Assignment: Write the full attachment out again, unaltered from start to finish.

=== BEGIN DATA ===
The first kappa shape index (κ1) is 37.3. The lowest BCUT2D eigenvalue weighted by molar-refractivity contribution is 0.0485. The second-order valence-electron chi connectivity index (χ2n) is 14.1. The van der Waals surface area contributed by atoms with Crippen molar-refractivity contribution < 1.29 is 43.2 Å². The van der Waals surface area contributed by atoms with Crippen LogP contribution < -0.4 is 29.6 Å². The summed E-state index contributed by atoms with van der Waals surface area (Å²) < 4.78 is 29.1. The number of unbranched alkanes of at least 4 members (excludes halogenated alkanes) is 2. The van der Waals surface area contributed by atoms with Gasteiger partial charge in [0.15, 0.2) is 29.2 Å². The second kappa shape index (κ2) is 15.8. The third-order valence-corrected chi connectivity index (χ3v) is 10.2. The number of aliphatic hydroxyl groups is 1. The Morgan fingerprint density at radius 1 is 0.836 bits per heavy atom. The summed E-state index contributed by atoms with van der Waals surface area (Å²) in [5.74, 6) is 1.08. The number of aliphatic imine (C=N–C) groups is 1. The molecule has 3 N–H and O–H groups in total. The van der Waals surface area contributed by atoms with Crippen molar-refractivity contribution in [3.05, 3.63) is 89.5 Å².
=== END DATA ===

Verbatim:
The first kappa shape index (κ1) is 37.3. The lowest BCUT2D eigenvalue weighted by molar-refractivity contribution is 0.0485. The second-order valence-electron chi connectivity index (χ2n) is 14.1. The van der Waals surface area contributed by atoms with Crippen molar-refractivity contribution < 1.29 is 43.2 Å². The van der Waals surface area contributed by atoms with Crippen LogP contribution < -0.4 is 29.6 Å². The summed E-state index contributed by atoms with van der Waals surface area (Å²) < 4.78 is 29.1. The number of unbranched alkanes of at least 4 members (excludes halogenated alkanes) is 2. The van der Waals surface area contributed by atoms with Gasteiger partial charge in [0.15, 0.2) is 29.2 Å². The second kappa shape index (κ2) is 15.8. The third-order valence-corrected chi connectivity index (χ3v) is 10.2. The number of aliphatic hydroxyl groups is 1. The Morgan fingerprint density at radius 1 is 0.836 bits per heavy atom. The summed E-state index contributed by atoms with van der Waals surface area (Å²) in [5.74, 6) is 1.08. The number of aliphatic imine (C=N–C) groups is 1. The molecule has 3 N–H and O–H groups in total. The van der Waals surface area contributed by atoms with Crippen molar-refractivity contribution in [3.05, 3.63) is 89.5 Å².